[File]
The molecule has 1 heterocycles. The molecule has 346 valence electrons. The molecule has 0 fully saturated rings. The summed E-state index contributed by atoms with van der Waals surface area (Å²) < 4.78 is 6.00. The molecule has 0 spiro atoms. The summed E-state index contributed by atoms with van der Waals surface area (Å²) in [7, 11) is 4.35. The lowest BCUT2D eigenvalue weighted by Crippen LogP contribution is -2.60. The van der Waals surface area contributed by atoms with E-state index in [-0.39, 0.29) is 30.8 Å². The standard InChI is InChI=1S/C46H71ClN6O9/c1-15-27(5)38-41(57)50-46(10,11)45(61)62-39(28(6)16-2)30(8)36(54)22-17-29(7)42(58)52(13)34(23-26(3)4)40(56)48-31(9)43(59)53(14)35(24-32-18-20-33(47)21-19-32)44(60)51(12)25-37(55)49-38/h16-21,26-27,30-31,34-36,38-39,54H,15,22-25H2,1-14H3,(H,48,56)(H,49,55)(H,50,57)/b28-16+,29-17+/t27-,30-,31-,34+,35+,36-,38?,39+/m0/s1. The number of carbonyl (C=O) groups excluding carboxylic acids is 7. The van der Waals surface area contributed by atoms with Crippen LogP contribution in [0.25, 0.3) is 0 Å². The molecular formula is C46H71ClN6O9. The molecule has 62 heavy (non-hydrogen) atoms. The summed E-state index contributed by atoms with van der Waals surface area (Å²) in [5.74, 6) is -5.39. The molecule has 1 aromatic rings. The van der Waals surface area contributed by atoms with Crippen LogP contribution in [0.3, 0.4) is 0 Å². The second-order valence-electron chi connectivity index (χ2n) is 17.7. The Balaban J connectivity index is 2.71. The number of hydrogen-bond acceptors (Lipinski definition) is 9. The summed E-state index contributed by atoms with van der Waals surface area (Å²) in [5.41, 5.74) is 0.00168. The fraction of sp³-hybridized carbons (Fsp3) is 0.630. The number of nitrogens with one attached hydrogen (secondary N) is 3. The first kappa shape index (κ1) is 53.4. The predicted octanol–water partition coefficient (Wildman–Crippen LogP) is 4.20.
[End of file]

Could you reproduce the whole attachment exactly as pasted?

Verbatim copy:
The molecule has 1 heterocycles. The molecule has 346 valence electrons. The molecule has 0 fully saturated rings. The summed E-state index contributed by atoms with van der Waals surface area (Å²) < 4.78 is 6.00. The molecule has 0 spiro atoms. The summed E-state index contributed by atoms with van der Waals surface area (Å²) in [7, 11) is 4.35. The lowest BCUT2D eigenvalue weighted by Crippen LogP contribution is -2.60. The van der Waals surface area contributed by atoms with E-state index in [-0.39, 0.29) is 30.8 Å². The standard InChI is InChI=1S/C46H71ClN6O9/c1-15-27(5)38-41(57)50-46(10,11)45(61)62-39(28(6)16-2)30(8)36(54)22-17-29(7)42(58)52(13)34(23-26(3)4)40(56)48-31(9)43(59)53(14)35(24-32-18-20-33(47)21-19-32)44(60)51(12)25-37(55)49-38/h16-21,26-27,30-31,34-36,38-39,54H,15,22-25H2,1-14H3,(H,48,56)(H,49,55)(H,50,57)/b28-16+,29-17+/t27-,30-,31-,34+,35+,36-,38?,39+/m0/s1. The number of carbonyl (C=O) groups excluding carboxylic acids is 7. The van der Waals surface area contributed by atoms with Crippen LogP contribution in [0.25, 0.3) is 0 Å². The molecular formula is C46H71ClN6O9. The molecule has 62 heavy (non-hydrogen) atoms. The summed E-state index contributed by atoms with van der Waals surface area (Å²) in [5.74, 6) is -5.39. The molecule has 1 aromatic rings. The van der Waals surface area contributed by atoms with Crippen LogP contribution in [0.3, 0.4) is 0 Å². The second-order valence-electron chi connectivity index (χ2n) is 17.7. The Balaban J connectivity index is 2.71. The number of hydrogen-bond acceptors (Lipinski definition) is 9. The summed E-state index contributed by atoms with van der Waals surface area (Å²) in [5.41, 5.74) is 0.00168. The fraction of sp³-hybridized carbons (Fsp3) is 0.630. The number of nitrogens with one attached hydrogen (secondary N) is 3. The first kappa shape index (κ1) is 53.4. The predicted octanol–water partition coefficient (Wildman–Crippen LogP) is 4.20.